Easter is the most revered day in Christianity. It is the observance of the crucifixion and resurrection of Jesus Christ.
Yet it is unique among holidays in that it has no set date on the calendar, other than a guarantee it will fall on a Sunday.
Christmas, on the other hand, which celebrates the birth of Jesus, always has and always will be observed on Dec. 25, whether it falls on a Sunday or not.
While the Bible is a treasure trove of examples of how we should, and should not, live our lives, it fails to pin down the dates for when events such as the birth and death of Jesus Christ actually occurred. Some Bible scholars will tell you, for example, that Jesus was born on Jan. 6. Others contend it happened in the spring, on May 2. For most of us, Dec. 25 works just fine.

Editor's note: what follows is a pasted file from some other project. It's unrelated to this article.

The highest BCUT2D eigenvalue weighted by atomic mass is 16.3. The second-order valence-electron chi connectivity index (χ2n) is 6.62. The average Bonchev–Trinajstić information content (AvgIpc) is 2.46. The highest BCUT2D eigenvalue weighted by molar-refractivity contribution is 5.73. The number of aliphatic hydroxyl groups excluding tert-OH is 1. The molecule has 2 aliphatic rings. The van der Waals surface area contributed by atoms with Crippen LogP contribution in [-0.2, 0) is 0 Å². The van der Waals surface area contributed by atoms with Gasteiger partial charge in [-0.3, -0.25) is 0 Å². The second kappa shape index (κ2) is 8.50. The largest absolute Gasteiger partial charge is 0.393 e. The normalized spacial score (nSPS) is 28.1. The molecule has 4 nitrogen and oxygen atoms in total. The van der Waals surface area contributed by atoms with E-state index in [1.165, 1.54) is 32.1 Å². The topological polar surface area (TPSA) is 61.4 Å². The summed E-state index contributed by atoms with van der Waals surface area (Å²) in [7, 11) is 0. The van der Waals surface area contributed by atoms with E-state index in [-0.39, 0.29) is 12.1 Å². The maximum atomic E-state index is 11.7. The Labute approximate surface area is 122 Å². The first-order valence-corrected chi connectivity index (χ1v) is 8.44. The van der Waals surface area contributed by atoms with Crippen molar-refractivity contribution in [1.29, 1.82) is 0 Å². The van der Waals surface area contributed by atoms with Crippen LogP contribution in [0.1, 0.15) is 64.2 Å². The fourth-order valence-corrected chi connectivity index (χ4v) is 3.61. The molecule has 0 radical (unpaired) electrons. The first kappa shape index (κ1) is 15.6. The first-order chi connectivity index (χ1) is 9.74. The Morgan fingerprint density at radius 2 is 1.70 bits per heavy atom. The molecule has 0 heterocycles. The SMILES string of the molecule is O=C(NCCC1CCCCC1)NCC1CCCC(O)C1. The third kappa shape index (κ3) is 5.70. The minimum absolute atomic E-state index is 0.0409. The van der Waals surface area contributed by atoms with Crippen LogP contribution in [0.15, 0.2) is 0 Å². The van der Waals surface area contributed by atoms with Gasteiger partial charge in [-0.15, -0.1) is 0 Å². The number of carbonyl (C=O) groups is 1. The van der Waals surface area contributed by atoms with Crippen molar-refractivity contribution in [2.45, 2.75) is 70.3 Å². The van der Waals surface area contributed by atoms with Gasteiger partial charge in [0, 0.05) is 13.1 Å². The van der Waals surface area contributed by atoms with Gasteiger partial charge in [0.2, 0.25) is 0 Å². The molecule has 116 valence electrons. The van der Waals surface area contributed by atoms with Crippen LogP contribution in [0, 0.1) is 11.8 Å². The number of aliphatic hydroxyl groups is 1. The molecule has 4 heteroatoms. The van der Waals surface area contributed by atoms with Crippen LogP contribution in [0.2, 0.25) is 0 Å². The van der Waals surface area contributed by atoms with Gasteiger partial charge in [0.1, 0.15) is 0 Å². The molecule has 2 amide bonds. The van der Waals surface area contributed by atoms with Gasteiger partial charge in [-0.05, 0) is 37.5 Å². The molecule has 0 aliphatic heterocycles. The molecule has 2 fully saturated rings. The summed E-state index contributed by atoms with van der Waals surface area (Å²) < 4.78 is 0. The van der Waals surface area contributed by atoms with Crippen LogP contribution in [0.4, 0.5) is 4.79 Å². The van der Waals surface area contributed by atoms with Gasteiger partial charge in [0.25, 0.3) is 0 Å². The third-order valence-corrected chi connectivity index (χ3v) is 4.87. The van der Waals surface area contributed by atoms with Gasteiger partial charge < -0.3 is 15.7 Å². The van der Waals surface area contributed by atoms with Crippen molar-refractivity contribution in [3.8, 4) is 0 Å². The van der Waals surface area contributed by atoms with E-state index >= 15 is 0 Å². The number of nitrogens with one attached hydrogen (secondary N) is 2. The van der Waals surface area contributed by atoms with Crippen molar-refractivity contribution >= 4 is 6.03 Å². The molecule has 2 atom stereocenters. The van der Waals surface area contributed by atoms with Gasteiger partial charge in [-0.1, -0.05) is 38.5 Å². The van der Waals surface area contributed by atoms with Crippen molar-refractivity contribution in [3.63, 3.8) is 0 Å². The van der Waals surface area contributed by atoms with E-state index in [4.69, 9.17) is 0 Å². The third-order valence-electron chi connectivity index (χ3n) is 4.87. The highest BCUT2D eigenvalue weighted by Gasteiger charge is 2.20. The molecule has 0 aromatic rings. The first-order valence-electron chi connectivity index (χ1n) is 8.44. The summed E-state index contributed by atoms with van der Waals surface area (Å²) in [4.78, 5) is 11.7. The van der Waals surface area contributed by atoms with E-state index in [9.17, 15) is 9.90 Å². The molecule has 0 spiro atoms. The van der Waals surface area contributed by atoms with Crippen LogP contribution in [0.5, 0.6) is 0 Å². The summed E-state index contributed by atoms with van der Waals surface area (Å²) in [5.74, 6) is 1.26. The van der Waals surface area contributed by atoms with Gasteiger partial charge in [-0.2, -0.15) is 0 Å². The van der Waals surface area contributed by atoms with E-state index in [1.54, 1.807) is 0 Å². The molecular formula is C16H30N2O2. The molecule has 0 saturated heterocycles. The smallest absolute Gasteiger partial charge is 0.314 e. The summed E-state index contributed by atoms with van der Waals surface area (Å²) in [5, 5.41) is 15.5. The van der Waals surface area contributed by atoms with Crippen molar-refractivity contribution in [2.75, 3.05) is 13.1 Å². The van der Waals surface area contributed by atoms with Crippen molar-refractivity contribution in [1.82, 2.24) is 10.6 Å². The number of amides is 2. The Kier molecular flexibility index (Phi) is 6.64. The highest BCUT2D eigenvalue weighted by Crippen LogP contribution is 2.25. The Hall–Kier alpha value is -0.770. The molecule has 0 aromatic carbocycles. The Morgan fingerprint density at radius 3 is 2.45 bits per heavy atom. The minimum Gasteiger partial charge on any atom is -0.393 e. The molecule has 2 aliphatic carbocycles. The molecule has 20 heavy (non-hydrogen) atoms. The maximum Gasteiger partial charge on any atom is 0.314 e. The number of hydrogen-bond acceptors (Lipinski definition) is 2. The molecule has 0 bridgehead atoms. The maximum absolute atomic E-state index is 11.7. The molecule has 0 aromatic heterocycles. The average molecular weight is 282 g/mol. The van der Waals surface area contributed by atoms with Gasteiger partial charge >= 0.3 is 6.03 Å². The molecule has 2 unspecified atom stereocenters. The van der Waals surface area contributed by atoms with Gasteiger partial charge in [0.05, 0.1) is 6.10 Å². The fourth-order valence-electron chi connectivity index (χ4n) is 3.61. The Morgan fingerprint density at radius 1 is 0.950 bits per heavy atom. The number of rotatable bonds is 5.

Easter, at least in Western Christianity based on the Gregorian Calendar, is always celebrated on the Sunday immediately following the Paschal Full Moon, or anywhere between March 22 and April 25. Eastern Orthodox churches count days and months on something called the Julian Calendar, so they have another whole set of standards to determine the date Easter is observed.
Pretty confusing, huh?
The fact of the matter is that no one can be absolutely certain of the date that Jesus was born, when he died, or was resurrected. That any of it is even true is a matter of faith, that abstract quality of "being sure of what we hope for and certain of what we do not see." (Hebrews 11:1)
Today, Christians worldwide will celebrate the resurrection of Jesus Christ, this rotating holiday we call Easter.
Without Jesus' resurrection from death, there would be no basis for Christianity, or Easter.
Without the resurrection, Jesus would be just another man. Christianity would be a social club. Easter would be a holiday about an imaginary oversized bunny that hides eggs for kids.
There may be confusion over when Easter occurs each year, but there is no mistake about why it is observed.
Jesus' message, His story, continues to stand the test of time.
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